Dinner is a little discomfited as we are briefly introduced and then all go on eating without much talking, only a little amongst the family in Italian. If the snow storm wasn’t so cold the feeling at the table qualifies as freezing. We sit at a very long table with the family all gathered at one end, the mother and father and their four sons, while the help, three wwoofers and an Albanian worker are on the outskirts. All the food, water, wine and condiments are centered where the family is and every little thing you want needs to be passed to you. So after you ask for the pasta, the salad, the olive oil and the vinegar you figure I am not going to bother the person next to me any more, I will have the salt tomorrow, I will try the black pepper some other time, I will drink water after dinner. The dinner includes pasta with ricotta cheese, bread and a big bowl of lettuce that they call salad. Now I think to officially call something a salad you need at least two vegetables otherwise it is just a bowl of whatever vegetable is there. I jokingly ask to pass the lettuce and sheila elbows me. We go back to our trailer, we are still hopeful and say we will make the best of things. WWDJTARTAT.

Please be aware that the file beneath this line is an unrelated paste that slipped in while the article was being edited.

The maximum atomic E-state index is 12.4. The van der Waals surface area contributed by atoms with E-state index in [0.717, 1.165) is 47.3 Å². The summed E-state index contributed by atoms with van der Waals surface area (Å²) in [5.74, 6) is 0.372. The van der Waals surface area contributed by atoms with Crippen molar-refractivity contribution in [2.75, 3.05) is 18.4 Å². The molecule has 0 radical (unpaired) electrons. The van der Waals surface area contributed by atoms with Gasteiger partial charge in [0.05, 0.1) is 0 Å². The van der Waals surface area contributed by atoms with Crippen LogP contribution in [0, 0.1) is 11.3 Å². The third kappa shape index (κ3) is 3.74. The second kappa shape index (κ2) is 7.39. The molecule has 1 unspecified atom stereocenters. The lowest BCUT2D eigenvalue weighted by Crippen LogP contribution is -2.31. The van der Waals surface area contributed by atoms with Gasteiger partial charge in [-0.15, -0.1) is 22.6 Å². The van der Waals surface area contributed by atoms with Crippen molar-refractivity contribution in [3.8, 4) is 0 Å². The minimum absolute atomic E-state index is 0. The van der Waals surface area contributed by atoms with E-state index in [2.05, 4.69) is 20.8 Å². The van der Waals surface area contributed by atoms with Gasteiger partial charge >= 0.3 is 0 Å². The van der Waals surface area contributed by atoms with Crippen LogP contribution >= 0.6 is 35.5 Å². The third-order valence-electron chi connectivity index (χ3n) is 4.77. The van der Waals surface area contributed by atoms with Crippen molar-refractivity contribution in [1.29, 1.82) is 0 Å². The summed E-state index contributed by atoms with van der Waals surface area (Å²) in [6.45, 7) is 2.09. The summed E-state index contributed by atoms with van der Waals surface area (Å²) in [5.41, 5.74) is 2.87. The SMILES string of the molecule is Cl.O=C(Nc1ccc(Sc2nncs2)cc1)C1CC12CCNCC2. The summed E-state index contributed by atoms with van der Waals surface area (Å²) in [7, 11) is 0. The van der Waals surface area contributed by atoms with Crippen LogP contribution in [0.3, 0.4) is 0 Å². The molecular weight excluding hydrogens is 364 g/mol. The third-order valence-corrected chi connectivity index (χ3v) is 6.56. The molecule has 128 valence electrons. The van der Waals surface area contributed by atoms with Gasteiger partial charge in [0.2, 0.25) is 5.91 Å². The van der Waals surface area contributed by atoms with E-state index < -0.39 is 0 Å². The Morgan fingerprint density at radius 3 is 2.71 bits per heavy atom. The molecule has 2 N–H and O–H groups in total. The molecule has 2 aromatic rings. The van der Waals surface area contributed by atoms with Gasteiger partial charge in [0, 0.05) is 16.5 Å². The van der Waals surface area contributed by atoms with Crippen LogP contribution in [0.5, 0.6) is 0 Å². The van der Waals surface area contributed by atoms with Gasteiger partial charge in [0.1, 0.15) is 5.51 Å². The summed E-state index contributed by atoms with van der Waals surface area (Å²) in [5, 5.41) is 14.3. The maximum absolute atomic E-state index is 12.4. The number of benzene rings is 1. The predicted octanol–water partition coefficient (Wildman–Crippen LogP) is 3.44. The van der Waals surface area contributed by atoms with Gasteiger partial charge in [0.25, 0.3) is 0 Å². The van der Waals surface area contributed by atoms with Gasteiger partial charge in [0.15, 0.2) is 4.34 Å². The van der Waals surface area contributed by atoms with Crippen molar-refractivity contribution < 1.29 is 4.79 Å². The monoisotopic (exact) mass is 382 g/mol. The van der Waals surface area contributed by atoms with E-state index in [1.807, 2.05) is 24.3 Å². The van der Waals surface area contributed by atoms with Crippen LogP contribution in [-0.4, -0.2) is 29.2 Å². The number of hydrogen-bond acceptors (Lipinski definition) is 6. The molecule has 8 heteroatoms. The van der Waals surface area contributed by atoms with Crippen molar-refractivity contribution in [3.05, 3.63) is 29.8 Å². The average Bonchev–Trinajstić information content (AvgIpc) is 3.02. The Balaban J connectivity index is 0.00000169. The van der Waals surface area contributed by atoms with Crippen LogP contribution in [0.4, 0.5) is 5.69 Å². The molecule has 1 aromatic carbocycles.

The next morning we wake up at 6:30am to help at the barn. Ulise, the friendly farmer, has about 100 sheep and 22 goats. He milks 70 of the sheep and 20 of the goats all by hand. Well when I say he I mean him and Shima, the Albanian worker. The two of them in the morning and Shima alone in the evening. Those are a lot of udders, 90 for Ulise and 270 for Shima. I have seen farms with 40 goats or less that have a milking machine. Milking here takes about an hour. There is also no milking stand and the animals roam freely as you milk them, you know just to add to the challenge. The sheep you milk sticking their head between your legs, bending over their back to reach for their udders. It looks like backbreaking work, literarily. So I volunteer to help with the goats, with them you can crutch behind the goat and milk. No stool of course as it seems Ulise has a very bad relationship with convenience. I tell Ulise I will help with the goats, he being friendly as he is says only if you know what you are doing. Can someone be any friendlier? As I start milking I can hear my mom telling me to be gentle, not to pull so hard. She also asks the goat how she is doing calling her usually mama, she will reprimand them if they fight with each other or get impatient with me and move before I finish milking. With some of them I have to stop mid way and chase them around the stall, as they don’t always listen to my mom. She is probably only talking in my head and they can’t really hear her. But for me it is nice to hear her. I have never seen goats being milked like this and you really have to sometimes beg them to let you milk. After milking is done we feed the animals and give them water. Sheila has to go in with two heavy buckets of grains and beans. The sheep that are very hungry swarm all around her. Sheep are usually a very timid animal but not at 7am when they are ready for breakfast. It is one slim human equipped with two buckets against a tidal wave of 100 sheep. Sheila doesn’t look to comfortable but she manages very well. The goats are a lot easier to feed as they seem to have a little more dignity and even though they are probably just as hungry as the sheep they don’t swarm around you. They will however come from behind you and nibble at the bucket or your pants. The last animals to be fed are the pigs which are kept in two fairly small cages. It is a walk down a steep hill to feed them. If I thought sheep are aggressive the pigs are down right vicious. The adults jump up on the edge of the cage snarling and foaming at the mouth. I hate to see animals in cages but right now that is one barrier I am glad to have between me and the pigs. I maneuver quickly to get the food from the buckets to their feeders while trying to keep my extremities intact and attached to my body, pigs eat anything, especially when hungry. After that we go have a quick breakfast. Sheila is still a bit shaken from the sheep and I still see the pigs foaming in my mind. After breakfast it is back to the barn to let the animals out to their different pastures. They all know where to go and need very little human intervention. As I follow them each group to their appropriate field I see some more of the beautiful surroundings. The hills, the vineyards, the olive groves and some houses I haven’t seen before. Shima is with us and in his broken Italian he tries to explain the routine, the neighboring farms and the area in general. It is so nice to be outside, to work with animals, to work with the land. Your associates are mother earth, the weather, plants and animals. This bliss and tranquility is quickly cut by our next task. We are facing a pile of wood which we have to trim and then walk up and down the hill to throw the little branches and back to the house with the logs. We have a little axe and clippers for the job. The pile is big and seems to never go down but after a few good hours and a lot of back and forth walking and branch chopping we start seeing patches of earth below the wood. Now we have to start lugging the heavy logs and carry them to the house. I have stumbled upon a little secret which I will share here with you… farm work is not all fun and games. After stocking him with wood for at least the first two month of winter, the friendly farmer Ulise comes out and sends us to the olive grove. He doesn’t even seem to notice the huge pile of wood that has disappeared and transformed in to nicely piled fire wood on the side of the house and a huge mound of branches near the compost. He seems to think the wind just blew it all nicely in to place. In the olive grove, this is pruning time, we are instructed to collect all the branches that were clipped off and make huge piles at the end of the grove for the tractor to pick up. We do this for three days straight in three different olive groves. We must have collected a ton and a half of branches. After three 10 hour days there were 8 piles, 6 tractor loads of olive branches. If olive branches symbolize peace there was enough there for total global peace for the next 50 generations, we just needed a few thousand white doves to carry all of it. I can’t even begin to explain how monotonous the job is. Sheila would get under the trees and collect all the branches making little piles and I, the human mule, would bring them to the big pile. Branch after branch until some of the piles started looking like big walls. One of the piles we built could be seen all the way up the road, from a kilometer away. I looked at some of the little branches and then up at the big pile and thought how this whole monstrous heap is made out of tiny leaves. How anything big is really just a bunch of smaller things. How a tiny leaf with the help of a million others can create something huge. As I philosophize in my mind of small and big I tell the leaves that I collect that they can be part of a bigger thing… wow, OK now I am really losing it, I am giving a pep talk to a leaf in the middle of an olive grove. Help. This whole situation reminds me of the Paul Auster’s book “The Music of chance”, where the two characters gamble their freedom away in a poker game and find themselves enslaved and cutoff from the world. You see we have no internet and according to Sandra the wife their phone is still out of order. We are also 8 kilometers from the nearest village. We are trapped here forever, or at least until we finish pilling half of Tuscany’s olive branches. WWDJTARTAT.